Hull hath no fury like an indignant club chairman

By Caitlin Pike

Reporters
and photographers from the Hull Daily Mail were denied access to Hull
City Football Club as a dispute between the club chairman, Adam
Pearson, and the newspaper escalated into a public row.

The
dispute, which the Mail had been trying to resolve amicably for two
weeks, began when the paper filed a complaint to media regulator Ofcom
about its stories being used on prospective radio station KC 107.3FM,
which Pearson partly owns.

The paper was concerned that its news
and sports reports were being used word for word in bulletins during KC
107.3FM’s trial broadcast, which ended last month.

When Pearson
heard about the Mail’s complaint to Ofcom, he began sending faxes on 15
April to Mail editor John Meehan and managing director Phil Inman. One
of the faxes said: “If you attack one company you attack them all.

You
cannot expect to attack a company which I have invested significant
funds in and expect co-operation from my other two companies, that is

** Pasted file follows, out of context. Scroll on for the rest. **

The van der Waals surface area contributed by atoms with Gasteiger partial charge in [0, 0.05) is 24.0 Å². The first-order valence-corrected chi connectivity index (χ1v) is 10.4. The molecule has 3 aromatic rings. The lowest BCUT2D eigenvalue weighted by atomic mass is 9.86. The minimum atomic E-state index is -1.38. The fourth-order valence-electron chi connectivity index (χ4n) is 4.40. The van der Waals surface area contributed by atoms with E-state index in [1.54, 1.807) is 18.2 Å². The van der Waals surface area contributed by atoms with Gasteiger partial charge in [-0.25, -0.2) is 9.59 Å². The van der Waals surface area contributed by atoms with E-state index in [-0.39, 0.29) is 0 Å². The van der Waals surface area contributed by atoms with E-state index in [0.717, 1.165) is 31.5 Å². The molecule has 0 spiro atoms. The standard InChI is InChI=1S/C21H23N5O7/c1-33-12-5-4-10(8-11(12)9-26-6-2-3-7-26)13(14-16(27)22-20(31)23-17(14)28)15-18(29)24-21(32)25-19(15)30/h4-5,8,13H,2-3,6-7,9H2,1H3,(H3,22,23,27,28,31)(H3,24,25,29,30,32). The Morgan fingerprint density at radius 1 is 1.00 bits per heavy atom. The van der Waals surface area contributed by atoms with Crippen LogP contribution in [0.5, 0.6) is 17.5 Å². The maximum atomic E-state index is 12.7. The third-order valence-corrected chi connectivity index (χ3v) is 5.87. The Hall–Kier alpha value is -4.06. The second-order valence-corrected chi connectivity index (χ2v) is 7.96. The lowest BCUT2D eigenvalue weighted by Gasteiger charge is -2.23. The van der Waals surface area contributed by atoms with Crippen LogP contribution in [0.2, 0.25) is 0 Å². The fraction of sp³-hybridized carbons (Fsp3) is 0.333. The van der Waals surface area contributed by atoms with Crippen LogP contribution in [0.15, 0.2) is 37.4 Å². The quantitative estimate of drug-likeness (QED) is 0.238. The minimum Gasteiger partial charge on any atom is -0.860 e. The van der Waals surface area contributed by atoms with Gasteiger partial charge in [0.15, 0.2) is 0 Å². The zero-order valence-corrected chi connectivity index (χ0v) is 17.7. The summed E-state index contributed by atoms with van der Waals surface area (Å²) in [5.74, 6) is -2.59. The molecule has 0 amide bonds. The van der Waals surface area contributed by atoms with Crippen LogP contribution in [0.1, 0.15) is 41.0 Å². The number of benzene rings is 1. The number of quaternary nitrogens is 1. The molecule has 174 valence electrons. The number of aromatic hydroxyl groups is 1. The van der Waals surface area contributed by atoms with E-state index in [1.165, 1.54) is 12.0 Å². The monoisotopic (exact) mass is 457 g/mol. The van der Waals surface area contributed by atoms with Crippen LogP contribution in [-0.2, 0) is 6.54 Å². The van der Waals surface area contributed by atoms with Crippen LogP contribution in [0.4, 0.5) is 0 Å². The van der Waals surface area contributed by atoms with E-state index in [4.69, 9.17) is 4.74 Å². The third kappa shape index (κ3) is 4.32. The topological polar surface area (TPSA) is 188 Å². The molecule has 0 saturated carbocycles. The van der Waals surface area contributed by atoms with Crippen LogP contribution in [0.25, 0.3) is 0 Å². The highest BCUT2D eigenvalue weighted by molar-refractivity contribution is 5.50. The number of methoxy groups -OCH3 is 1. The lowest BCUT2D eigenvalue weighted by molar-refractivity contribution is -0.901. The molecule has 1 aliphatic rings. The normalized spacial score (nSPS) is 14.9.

naive beyond belief.”

In subsequent faxes he said he was in shock
that the paper was complaining to Ofcom over stories based on quotes
given by his employees. He also threatened a complete withdrawal of the
Mail’s access to Hull City AFC.

On Saturday 16 April, two Mail
photographers and Hull City reporter John Fieldhouse were denied access
to the KC stadium. Two and a half hours before kick-off, Pearson sent a
fax to the Mail’s offices saying the relationship between the Mail and
any company Pearson had an interest in “is totally and utterly
finished”. Pearson changed his mind about continuing to restrict access
to the Mail’s staff when Hull City Council, which owns the stadium,
stepped in. The Mail’s access to the club’s players and managers is
however being blocked.

The dispute was thrown open to the public
when Pearson published an attack on the Mail in last Saturday’s match
programme. The Mail responded by publishing its account of events as a
front page splash and on its website.

Meehan said: “It is
incredible that Mr Pearson has acted in this way. Our complaint to
Ofcom was entirely legitimate – Mr Pearson’s reaction is not.”

Ofcom responded to the paper’s complaint over KC 107.3FM by saying that it was beyond its remit.

The
new fm commercial radio licence for Hull is likely to be advertised at
the end of 2005. The Hull Daily Mail has announced that in view of the
dispute, it has decided to have nothing to do with any of the bids for
the new radio licence.

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